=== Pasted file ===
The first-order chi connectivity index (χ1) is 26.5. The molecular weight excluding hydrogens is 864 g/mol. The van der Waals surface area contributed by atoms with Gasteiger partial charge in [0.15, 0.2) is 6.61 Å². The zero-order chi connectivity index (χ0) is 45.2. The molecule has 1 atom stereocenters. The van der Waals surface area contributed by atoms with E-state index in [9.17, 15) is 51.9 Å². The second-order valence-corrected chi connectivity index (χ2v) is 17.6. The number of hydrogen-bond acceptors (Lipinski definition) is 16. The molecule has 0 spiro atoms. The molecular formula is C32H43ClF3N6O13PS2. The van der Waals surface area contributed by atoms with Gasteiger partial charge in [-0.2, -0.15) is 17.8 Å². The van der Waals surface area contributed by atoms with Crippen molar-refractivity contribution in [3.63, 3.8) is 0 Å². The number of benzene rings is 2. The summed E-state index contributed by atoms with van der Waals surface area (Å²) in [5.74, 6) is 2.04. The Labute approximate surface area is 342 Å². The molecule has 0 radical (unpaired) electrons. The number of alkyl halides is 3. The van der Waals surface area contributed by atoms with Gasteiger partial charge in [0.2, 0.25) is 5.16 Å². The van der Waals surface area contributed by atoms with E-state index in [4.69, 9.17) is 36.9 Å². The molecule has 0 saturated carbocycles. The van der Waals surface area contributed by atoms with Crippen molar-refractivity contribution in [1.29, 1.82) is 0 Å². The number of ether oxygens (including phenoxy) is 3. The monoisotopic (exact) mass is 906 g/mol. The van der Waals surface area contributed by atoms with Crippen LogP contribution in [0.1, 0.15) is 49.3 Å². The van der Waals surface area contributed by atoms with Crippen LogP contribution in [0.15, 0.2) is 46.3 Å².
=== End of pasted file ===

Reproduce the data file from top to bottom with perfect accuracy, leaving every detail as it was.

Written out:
The first-order chi connectivity index (χ1) is 26.5. The molecular weight excluding hydrogens is 864 g/mol. The van der Waals surface area contributed by atoms with Gasteiger partial charge in [0.15, 0.2) is 6.61 Å². The zero-order chi connectivity index (χ0) is 45.2. The molecule has 1 atom stereocenters. The van der Waals surface area contributed by atoms with E-state index in [9.17, 15) is 51.9 Å². The second-order valence-corrected chi connectivity index (χ2v) is 17.6. The number of hydrogen-bond acceptors (Lipinski definition) is 16. The molecule has 0 spiro atoms. The molecular formula is C32H43ClF3N6O13PS2. The van der Waals surface area contributed by atoms with Gasteiger partial charge in [-0.2, -0.15) is 17.8 Å². The van der Waals surface area contributed by atoms with Crippen molar-refractivity contribution in [3.63, 3.8) is 0 Å². The number of benzene rings is 2. The summed E-state index contributed by atoms with van der Waals surface area (Å²) in [5.74, 6) is 2.04. The Labute approximate surface area is 342 Å². The molecule has 0 radical (unpaired) electrons. The number of alkyl halides is 3. The van der Waals surface area contributed by atoms with Gasteiger partial charge in [0.2, 0.25) is 5.16 Å². The van der Waals surface area contributed by atoms with E-state index in [4.69, 9.17) is 36.9 Å². The molecule has 0 saturated carbocycles. The van der Waals surface area contributed by atoms with Crippen molar-refractivity contribution in [1.29, 1.82) is 0 Å². The number of ether oxygens (including phenoxy) is 3. The monoisotopic (exact) mass is 906 g/mol. The van der Waals surface area contributed by atoms with Crippen LogP contribution in [0.1, 0.15) is 49.3 Å². The van der Waals surface area contributed by atoms with Crippen LogP contribution in [0.15, 0.2) is 46.3 Å².